1. Field of the Invention

The present invention relates in general to radio communication systems and components. More particularly the invention is directed to antenna elements and antenna arrays for radio communication systems.

2. Description of the Prior Art and Related Background Information

Modern wireless antenna implementations generally include a plurality of radiating elements that may be arranged to provide a desired radiated (and received) signal beamwidth and azimuth scan angle. For an omni-directional antenna it is desirable to achieve a near uniform beamwidth that exhibits a minimum variation over 360 degrees of coverage. Differing from highly directional antennas an omni-directional antenna beamwidth is preferably nearly constant in azimuth. Such antennas provide equal signal coverage about them which is useful in certain wireless applications. However it is difficult to maintain a desired broad frequency bandwidth and also provide an omni-directional beamwidth.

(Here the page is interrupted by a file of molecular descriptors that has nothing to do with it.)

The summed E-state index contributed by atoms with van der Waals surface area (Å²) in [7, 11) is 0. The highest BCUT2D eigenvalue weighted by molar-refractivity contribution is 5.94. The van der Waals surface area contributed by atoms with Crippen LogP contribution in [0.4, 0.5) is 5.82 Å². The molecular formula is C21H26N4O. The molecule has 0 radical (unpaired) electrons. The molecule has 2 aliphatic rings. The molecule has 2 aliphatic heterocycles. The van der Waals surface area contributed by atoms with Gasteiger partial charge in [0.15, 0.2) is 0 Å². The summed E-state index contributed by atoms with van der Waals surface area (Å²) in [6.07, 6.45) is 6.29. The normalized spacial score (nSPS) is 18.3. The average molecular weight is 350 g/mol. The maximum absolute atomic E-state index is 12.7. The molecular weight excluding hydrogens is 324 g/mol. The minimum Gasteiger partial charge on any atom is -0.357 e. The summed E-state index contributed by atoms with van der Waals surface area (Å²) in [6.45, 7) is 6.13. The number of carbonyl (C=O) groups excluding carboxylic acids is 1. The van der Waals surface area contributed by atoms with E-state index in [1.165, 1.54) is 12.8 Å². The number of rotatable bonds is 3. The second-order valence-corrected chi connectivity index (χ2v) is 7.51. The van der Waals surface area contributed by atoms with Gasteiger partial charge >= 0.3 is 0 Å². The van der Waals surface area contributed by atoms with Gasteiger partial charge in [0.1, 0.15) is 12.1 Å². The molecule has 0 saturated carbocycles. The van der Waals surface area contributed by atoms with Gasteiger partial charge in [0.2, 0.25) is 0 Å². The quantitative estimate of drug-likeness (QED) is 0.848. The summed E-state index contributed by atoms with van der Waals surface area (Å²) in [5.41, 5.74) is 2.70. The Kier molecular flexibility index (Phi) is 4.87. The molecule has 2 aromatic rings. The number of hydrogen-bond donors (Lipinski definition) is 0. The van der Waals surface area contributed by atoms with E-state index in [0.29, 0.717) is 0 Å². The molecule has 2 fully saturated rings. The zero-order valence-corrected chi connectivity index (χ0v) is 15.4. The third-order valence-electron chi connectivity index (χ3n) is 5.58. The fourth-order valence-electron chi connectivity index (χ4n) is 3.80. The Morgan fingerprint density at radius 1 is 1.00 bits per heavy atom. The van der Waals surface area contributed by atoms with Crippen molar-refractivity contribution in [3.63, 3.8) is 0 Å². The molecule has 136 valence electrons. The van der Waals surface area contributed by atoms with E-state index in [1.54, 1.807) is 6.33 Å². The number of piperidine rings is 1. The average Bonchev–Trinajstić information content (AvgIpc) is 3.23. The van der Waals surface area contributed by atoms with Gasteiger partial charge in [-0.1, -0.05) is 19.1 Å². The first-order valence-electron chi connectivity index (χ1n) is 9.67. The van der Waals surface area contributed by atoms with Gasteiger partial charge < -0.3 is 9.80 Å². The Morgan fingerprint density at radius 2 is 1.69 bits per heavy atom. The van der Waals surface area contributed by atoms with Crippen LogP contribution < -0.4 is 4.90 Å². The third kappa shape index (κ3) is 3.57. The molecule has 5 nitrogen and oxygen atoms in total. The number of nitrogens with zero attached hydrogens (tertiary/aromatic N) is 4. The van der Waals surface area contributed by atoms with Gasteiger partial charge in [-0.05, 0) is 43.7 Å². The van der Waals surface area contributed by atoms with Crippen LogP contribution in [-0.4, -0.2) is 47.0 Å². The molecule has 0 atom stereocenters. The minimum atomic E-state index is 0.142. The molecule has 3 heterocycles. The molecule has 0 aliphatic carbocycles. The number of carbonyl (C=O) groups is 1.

Accordingly a need exists for an antenna design which expands the useful frequency bandwidth of an antenna element while providing a nearly uniform omni-directional radiation pattern.

SUMMARY OF THE INVENTION

In a first aspect the present invention provides an omni-directional antenna comprising a first radiating element and a second radiating element oriented in generally opposite directions, a first parasitic radiating element configured between the first and second radiating elements and spaced apart therefrom in a first direction, and a second parasitic radiating element configured between the first and second radiating elements and spaced apart therefrom in a second direction generally opposite to the first direction.